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Blog 27 October 2022

Africa’s cities: an economic, health and environmental crisis

Mohammed Adjei Sowah
The former Mayor of Accra reflects on the overlooked health, environmental and economic crisis facing Africa's cities.

The impact of air pollution affects us all, but not equally. With over 1 million deaths caused by polluted air in Africa in just 2019, our continent’s great cities are at the frontlines of this often-overlooked health, economic and environmental crisis. 

As Mayor of Accra, I saw firsthand the impacts of air pollution on the city. The damage to people’s health and the environment from open waste burning and road vehicle congestion had become obvious. Tackling this needs to be balanced with the city’s development needs. The shift to a more sustainable source of energy is an important goal for cities, but achieving this is a challenging process for city authorities. 

To make the case for investing in fixing air pollution to their constituents, decision-makers need credible and quality information like what this report presents. 

That’s why Clean Air Fund’s latest report – Pollution to solution in Africa’s cities – is so important. 

Not only does it underline the consequences of continuing on the current trajectory – for the health of city dwellers in African cities, for economies and for the environment – it shows another way is possible and makes sense. 

The timing is excellent as world leaders will soon gather for the “African COP”, which will focus heavily on how we build our economies whilst managing a climate crisis we did not cause. We need a just transition agreement, however the report shows that doubling down on fossil fuels will not give us the answers we are looking for on our own terms. Looking at some of the continent’s fastest-growing cities – Lagos, Johannesburg, and Cairo alongside my home city of Accra – it shows – a business-as-usual pathway will severely damage our cities’ economies, the health of our citizens and carbon reduction efforts.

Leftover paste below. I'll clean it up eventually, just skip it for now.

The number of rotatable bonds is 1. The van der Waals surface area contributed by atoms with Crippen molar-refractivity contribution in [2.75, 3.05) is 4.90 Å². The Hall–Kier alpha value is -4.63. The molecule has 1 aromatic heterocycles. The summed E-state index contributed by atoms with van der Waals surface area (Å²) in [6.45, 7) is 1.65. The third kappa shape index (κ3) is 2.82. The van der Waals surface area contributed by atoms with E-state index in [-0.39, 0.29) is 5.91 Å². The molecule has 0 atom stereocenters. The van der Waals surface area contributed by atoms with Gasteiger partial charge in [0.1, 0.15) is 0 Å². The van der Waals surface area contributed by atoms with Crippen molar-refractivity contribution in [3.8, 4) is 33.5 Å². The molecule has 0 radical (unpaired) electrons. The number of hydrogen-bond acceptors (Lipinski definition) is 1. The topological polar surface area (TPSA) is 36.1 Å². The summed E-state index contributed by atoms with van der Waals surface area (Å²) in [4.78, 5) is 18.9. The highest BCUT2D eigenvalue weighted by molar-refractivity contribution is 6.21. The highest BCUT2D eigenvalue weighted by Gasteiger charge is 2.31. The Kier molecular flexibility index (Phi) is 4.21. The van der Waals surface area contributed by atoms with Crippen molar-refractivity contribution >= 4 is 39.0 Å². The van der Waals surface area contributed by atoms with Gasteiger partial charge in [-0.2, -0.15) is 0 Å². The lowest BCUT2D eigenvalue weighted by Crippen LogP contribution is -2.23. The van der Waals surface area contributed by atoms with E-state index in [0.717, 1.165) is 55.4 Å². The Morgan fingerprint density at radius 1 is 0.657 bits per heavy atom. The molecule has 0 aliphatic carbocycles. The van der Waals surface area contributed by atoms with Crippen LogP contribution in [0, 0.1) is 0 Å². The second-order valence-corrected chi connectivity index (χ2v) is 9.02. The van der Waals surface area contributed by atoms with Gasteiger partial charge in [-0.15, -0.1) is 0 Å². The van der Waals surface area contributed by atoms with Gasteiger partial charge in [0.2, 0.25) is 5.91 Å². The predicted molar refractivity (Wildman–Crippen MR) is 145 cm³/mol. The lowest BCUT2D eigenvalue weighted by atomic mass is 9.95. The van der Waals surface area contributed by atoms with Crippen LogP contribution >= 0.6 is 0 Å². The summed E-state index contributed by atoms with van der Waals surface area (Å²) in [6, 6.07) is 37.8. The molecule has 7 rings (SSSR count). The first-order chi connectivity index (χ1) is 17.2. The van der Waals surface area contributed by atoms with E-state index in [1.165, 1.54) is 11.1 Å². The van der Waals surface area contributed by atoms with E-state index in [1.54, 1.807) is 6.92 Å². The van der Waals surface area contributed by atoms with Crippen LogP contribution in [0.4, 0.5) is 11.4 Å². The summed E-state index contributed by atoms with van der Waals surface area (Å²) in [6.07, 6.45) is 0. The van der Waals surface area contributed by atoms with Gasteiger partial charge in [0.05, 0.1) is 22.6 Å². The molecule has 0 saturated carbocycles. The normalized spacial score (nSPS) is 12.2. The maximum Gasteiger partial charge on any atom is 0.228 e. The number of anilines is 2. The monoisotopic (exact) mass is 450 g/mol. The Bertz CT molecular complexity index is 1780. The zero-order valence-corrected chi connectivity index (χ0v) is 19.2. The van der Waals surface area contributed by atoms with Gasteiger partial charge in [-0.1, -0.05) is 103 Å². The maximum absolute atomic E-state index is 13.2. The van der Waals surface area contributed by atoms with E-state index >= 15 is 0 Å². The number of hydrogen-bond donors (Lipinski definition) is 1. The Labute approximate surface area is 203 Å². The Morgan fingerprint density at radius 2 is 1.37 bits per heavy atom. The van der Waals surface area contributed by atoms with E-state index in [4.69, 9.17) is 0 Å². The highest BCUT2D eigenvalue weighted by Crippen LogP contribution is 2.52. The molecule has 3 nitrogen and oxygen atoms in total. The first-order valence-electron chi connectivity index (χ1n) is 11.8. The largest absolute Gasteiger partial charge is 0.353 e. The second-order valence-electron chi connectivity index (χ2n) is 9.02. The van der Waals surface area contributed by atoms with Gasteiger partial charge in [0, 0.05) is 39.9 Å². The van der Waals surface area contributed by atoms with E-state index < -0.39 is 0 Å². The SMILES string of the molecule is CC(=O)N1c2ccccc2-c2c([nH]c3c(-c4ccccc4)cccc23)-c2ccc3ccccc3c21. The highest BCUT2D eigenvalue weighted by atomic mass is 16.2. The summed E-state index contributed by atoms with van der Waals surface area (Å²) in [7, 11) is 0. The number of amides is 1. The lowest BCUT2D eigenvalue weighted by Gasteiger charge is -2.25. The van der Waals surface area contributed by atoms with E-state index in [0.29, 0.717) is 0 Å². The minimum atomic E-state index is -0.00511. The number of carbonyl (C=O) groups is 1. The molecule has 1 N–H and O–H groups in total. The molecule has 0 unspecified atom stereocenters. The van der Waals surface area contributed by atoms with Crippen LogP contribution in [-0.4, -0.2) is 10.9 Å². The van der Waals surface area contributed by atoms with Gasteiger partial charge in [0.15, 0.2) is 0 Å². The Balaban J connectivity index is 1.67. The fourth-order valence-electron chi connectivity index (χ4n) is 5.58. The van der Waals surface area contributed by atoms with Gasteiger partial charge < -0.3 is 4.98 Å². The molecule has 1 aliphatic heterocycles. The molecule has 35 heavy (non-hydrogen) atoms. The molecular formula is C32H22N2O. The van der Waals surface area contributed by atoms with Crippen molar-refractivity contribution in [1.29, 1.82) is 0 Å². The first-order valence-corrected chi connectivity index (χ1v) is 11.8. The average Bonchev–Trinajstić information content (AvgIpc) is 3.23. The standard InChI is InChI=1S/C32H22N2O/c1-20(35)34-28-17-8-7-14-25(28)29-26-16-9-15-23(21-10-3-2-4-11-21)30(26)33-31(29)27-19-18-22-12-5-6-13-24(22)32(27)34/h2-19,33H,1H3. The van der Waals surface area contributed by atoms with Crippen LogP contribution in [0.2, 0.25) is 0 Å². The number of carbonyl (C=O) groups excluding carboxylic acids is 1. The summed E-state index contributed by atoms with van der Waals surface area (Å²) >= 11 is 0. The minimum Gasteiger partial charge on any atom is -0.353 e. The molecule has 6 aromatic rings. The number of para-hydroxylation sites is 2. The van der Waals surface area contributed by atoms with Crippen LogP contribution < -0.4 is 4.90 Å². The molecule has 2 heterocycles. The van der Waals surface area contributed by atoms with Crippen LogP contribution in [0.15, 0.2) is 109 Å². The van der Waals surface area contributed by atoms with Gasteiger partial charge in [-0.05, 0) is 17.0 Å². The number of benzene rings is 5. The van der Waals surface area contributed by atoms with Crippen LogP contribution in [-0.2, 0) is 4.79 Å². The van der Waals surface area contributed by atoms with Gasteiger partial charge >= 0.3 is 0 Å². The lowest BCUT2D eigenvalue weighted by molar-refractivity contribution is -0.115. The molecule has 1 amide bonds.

Those findings present a grave picture, but that is only part of the story. 

The research also shows that tackling air pollution alongside wider climate change mitigation action can be a gamechanger in how we plan to grow our cities for the benefit of all citizens – reducing dirty traffic, cleaning the way we cook, heat our homes and power our growing industries. These are exciting economic proposals that also work to improve our health and green our cities. 

Talk of win-win can feel lazy and misleading, but these proposals are the real deal. The findings give city and national governments the building blocks for smart urban planning. With a concerted effort to implement clean air policies, these cities could make huge gains across these areas, saving lives, bolstering local economies, and dramatically reducing their environmental impact whilst developing sustainably.

These measures will be part of the way in which Africa’s great cities help shape our future, but we need our development partners’ support to get there. Funders who want to invest in solutions which tick several policy and development boxes at once need look no further.  

The benefits of doing the things outlined in this report, would be monumental and the costs of doing nothing, unthinkable. It is time to seize the moment. 

See more

Cost of air pollution in Africa’s cities to increase 600% by 2040, without urgent action

Our latest research reveals how air pollution impacts Africa’s fastest growing cities. Lagos, Cairo, Johannesburg and Accra could save 125,000 lives, unlock $20 billion and cut greenhouse gas emissions by 20%.

The State of Global Air Quality Funding 2022

The only snapshot of global funding to tackle air pollution in Africa during 2015-2021.